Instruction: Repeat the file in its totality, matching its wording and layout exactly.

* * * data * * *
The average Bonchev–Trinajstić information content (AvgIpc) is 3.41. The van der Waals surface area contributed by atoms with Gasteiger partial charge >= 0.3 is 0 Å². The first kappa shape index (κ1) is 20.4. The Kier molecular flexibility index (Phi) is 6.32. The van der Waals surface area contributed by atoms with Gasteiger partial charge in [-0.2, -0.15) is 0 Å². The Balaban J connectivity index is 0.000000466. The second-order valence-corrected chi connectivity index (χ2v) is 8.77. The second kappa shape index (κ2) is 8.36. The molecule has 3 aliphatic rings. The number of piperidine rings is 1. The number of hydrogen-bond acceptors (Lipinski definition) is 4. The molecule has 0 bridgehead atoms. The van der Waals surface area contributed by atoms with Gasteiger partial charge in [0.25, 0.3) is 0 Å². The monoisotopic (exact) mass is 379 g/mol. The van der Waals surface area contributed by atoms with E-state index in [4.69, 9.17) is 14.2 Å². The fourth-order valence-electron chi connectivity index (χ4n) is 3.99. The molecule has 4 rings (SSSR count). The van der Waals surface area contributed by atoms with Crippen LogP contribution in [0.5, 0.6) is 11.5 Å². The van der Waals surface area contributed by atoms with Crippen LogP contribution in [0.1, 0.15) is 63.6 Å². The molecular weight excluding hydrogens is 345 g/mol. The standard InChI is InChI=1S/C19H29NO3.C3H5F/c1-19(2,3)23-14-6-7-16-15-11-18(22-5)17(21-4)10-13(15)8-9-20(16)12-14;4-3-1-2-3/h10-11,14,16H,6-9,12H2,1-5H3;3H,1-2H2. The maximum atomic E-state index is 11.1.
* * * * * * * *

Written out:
The average Bonchev–Trinajstić information content (AvgIpc) is 3.41. The van der Waals surface area contributed by atoms with Gasteiger partial charge >= 0.3 is 0 Å². The first kappa shape index (κ1) is 20.4. The Kier molecular flexibility index (Phi) is 6.32. The van der Waals surface area contributed by atoms with Gasteiger partial charge in [-0.2, -0.15) is 0 Å². The Balaban J connectivity index is 0.000000466. The second-order valence-corrected chi connectivity index (χ2v) is 8.77. The second kappa shape index (κ2) is 8.36. The molecule has 3 aliphatic rings. The number of piperidine rings is 1. The number of hydrogen-bond acceptors (Lipinski definition) is 4. The molecule has 0 bridgehead atoms. The van der Waals surface area contributed by atoms with Gasteiger partial charge in [0.25, 0.3) is 0 Å². The monoisotopic (exact) mass is 379 g/mol. The van der Waals surface area contributed by atoms with E-state index in [4.69, 9.17) is 14.2 Å². The fourth-order valence-electron chi connectivity index (χ4n) is 3.99. The molecule has 4 rings (SSSR count). The van der Waals surface area contributed by atoms with Crippen LogP contribution in [0.5, 0.6) is 11.5 Å². The van der Waals surface area contributed by atoms with Crippen LogP contribution in [0.1, 0.15) is 63.6 Å². The molecular weight excluding hydrogens is 345 g/mol. The standard InChI is InChI=1S/C19H29NO3.C3H5F/c1-19(2,3)23-14-6-7-16-15-11-18(22-5)17(21-4)10-13(15)8-9-20(16)12-14;4-3-1-2-3/h10-11,14,16H,6-9,12H2,1-5H3;3H,1-2H2. The maximum atomic E-state index is 11.1.